On average, I feel I’m part of a generation of academics that cares much more about teaching and pedagogy than some of our predecessors. It is still possible to get and keep a professorship while dedicating a minimum amount of time and attention to teaching, but it is no longer as “uncool” to care about teaching well and want your students to succeed. There are more courses and programs and certificates focusing on pedagogy. Be that as it may, I can still relate to Sarah Deel’s account of trying to find a teaching voice while feeling there was little emphasis on teaching as a craft (published in 2004).
She talked about the questions she kept asking other teachers regarding how to interact with her students, and the similar question I’ve asked to a number of pedagogy researchers is “how do I respond to wrong answers without shutting students down?” I’ve gotten some technique suggestions, about making sure to say “I see where you’re coming from” or “Nice thought”, or putting the answer to the room for additional commentary before you come in from on high and pronounce their answer incorrect. Some of these technique suggestions have been better than others, but none of them have really addressed the problem I actually have–no matter what words I say, the students can tell that it means they’re wrong, and hear the tone of my voice, and feel, to varying degrees, publicly shamed. In my experience, every time, they’ve seen through my attempts to be encouraging by saying the right words.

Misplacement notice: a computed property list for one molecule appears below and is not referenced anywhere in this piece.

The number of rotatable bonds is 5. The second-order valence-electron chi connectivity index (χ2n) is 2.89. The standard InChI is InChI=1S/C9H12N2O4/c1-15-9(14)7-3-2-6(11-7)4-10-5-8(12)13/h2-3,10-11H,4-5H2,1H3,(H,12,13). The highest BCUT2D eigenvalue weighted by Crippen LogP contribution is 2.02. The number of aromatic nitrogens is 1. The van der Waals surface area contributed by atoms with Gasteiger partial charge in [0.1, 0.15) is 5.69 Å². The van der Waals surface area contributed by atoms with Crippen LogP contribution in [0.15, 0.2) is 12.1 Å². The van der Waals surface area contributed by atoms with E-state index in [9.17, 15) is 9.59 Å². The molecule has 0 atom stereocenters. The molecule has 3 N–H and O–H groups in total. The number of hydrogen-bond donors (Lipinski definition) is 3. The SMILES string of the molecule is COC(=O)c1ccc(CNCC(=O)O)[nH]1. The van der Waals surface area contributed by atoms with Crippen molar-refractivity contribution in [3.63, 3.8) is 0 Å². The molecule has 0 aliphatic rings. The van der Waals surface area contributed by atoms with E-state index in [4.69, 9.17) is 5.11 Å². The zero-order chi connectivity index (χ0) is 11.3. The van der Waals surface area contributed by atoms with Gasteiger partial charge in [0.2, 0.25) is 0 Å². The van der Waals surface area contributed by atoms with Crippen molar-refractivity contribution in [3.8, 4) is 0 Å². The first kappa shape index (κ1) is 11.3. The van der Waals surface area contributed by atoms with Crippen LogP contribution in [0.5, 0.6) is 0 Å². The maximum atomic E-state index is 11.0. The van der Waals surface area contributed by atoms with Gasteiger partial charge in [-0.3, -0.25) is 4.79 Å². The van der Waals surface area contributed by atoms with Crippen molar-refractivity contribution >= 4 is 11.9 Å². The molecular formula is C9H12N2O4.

I, too, am a young person afraid of failure, riddled with impostor syndrome, still fighting my impulses to act like I already know everything so no one else will question my right to be in the room. I have a hard time accepting challenges to my intellectual statements, no matter how minor, gracefully. I would like for my students to believe that failure is a part of the learning process, and that their contributions–even incorrect contributions–are valued because the whole room has the chance to learn from them when they are shared. I would like for them to understand that they are always going to fail sometimes and it is best to practice when the stakes are low. I would like my students to learn a lot of lessons that I’m still learning myself.
This is where I find myself: I want my students to feel free to ask questions, to be active participants in their learning, and to think for themselves. I don’t think that this is truly possible for every student if they only feel comfortable speaking up when they’re already sure that they’re right. It is my job, as their teacher, to foster a learning environment where it is okay to try things and be wrong. My students have to understand that wrong answers themselves are an integral part of the learning process, and not just less valuable versions of right answers. I am an extremely bad actor, so the conclusion I keep coming back to is that I need to really believe in the value of students speaking up with wrong answers in order to accept them graciously. (This is not a conclusion many pedagogy researchers I’ve talked to have been swayed by, but it is one I keep coming back to for myself nonetheless.)
As I said, this is a lesson I’m still struggling to learn in my own life outside of the classroom, and the likely-easiest solution–to admit to my students that I too am afraid of failure even though I believe it has valuable things to teach us–still involves admitting that I don’t have it all figured out. I’m open to advice, and happy to hear technical suggestions, but at the end of the day I think this is a part of myself I can’t selectively turn off when I’m in the classroom–I need to tackle my aversion to failure in all parts of my life. In the meantime, maybe the best thing I can do is be aware of it and catch myself when I’m imparting those same messages to my students. Or–horror of horrors–be honest about my goals and where I’m struggling with them.